During her research, Dr. Russo-Netzer has in fact noticed some possible correlation with depression. For example, we might read too much into things, or become too focussed on signs, she said, which “may lead to psychopathology processes such as paranoia or magical thinking,” adding that: “more research is needed to further understand the uniqueness of this phenomenon.”
“It may be possible that over-interpretation or excessive rumination over unexpected events may trigger a distorted sense of meaning”
Can we facilitate things?
Recognising synchronicity or coincidence might be helpful in our lives. But, does that mean we can control or facilitate any of it?
According to Combs, yes; we can influence things. But, only when it comes to the bigger picture, in a more general way, and not in the details. To explain this, he said: “Looking at life's big picture we often see a pattern. It is as if the universe itself has carried us along a predestined path toward our present life, with its successes, emotional relationships and challenges. Scientist John Lilly named this process the Cosmic Coincidence Control Centre (CCCC), and it seems there are ways to influence it."
"Or perhaps," Combs continued: "there are ways we can align with it. It’s as if the world has an outer aspect, and an inner aspect. We spend most of our time living in the outer aspect, but during certain states of consciousness, such as sleep, deep meditation, and completive prayer, we dip into the inner world, and find subsequent events in the outer world lining themselves up like metal filings near a magnet."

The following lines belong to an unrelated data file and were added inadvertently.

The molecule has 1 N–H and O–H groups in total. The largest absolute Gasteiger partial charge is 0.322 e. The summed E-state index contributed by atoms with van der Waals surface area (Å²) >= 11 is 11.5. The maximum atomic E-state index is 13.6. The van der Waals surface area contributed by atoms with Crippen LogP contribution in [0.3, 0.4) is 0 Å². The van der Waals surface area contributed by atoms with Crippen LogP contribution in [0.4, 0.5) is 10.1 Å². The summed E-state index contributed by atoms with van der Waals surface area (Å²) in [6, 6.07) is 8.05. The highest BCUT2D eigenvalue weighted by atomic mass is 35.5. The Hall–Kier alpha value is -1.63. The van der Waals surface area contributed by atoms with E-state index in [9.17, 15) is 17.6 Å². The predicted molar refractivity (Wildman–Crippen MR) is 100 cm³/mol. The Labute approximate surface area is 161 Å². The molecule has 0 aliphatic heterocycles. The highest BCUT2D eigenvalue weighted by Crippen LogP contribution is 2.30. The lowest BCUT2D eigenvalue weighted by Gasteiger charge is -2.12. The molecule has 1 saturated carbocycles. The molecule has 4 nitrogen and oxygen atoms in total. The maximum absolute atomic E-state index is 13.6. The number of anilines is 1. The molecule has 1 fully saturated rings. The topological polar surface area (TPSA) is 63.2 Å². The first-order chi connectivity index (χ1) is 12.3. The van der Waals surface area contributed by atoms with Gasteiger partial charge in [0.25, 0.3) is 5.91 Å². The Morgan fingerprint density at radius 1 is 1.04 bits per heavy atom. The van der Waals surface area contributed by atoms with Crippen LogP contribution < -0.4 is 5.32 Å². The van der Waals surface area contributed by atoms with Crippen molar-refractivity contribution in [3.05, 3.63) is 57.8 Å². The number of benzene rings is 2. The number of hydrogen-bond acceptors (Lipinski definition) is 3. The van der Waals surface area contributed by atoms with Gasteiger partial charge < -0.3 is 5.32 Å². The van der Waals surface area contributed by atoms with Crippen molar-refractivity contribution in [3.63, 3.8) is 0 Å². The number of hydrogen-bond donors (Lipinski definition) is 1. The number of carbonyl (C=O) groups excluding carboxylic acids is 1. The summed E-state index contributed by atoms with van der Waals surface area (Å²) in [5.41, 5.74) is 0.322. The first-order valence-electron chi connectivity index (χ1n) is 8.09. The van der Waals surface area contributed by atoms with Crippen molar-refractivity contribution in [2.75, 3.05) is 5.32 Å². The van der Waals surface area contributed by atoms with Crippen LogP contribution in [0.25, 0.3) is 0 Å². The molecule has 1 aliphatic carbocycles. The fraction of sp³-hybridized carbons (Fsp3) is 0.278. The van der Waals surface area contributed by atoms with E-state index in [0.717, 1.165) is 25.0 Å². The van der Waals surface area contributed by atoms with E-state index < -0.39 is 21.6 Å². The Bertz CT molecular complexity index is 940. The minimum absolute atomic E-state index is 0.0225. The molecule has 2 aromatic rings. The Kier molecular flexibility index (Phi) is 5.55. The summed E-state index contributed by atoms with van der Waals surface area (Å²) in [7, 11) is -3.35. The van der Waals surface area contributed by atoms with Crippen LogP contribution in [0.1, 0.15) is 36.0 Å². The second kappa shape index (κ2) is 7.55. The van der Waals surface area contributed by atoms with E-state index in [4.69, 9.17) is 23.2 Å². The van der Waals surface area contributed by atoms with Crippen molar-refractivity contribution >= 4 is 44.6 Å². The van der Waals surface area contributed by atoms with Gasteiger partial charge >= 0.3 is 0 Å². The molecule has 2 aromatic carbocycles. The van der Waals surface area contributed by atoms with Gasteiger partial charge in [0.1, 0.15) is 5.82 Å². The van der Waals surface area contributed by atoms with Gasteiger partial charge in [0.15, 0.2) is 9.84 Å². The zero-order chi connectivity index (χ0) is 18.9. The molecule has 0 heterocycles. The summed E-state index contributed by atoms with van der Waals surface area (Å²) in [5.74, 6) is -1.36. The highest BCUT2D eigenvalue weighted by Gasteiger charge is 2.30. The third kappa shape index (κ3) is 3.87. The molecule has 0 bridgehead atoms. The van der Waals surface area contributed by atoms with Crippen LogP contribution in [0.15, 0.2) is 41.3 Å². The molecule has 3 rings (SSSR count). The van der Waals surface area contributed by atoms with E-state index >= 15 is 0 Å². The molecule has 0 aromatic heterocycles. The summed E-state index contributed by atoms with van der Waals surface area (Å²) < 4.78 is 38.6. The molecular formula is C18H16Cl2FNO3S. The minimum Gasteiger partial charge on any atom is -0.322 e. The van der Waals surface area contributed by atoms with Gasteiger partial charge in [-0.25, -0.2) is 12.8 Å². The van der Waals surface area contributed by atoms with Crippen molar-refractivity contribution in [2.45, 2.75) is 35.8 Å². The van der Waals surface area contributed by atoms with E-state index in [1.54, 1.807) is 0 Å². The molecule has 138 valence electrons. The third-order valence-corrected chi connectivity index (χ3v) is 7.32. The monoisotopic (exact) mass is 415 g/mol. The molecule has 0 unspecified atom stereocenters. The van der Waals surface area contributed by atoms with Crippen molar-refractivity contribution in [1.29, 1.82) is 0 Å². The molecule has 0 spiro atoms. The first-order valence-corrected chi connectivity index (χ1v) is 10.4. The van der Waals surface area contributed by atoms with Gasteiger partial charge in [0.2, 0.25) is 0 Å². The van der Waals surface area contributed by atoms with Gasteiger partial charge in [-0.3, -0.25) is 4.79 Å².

To give an example, Combs added: "Shamanic work, for instance, has a similar catalysing effect on synchronicity. Indeed, it is sometimes used as an informal marker of successful practice."
Another way to facilitate synchronicity, argues Combs, is to lighten up: "When I was working on my synchronicity book, I often would take a day off and just follow my nose about town. I would visit bookstores, museums, parks, and cafés, enjoying the day. Many small and delightful coincidences would occur on such ventures. I was living in Kansas City in those days, but as a child, in Columbus, Ohio, my grandmother would take me downtown on similar pleasure trips. We would say we were 'going on a spree!' Perhaps this is where I picked up the habit."
Looking at the perspective of whether synchronicity or coincidence can improve our life, to Prof. Osman, being future minded is particularly useful. Because once we are able to spot patterns, we can use that to make predictions, which in turn can help us reduce our uncertainty in the world. “If our predictions are accurate, we can think about whether the patterns have a causal basis to them," she explained. "If they do, we can figure out where we might intervene...and if we can decide to intervene it means we can have control. We can decide what is needed to achieve something of value, or prevent something bad from happening."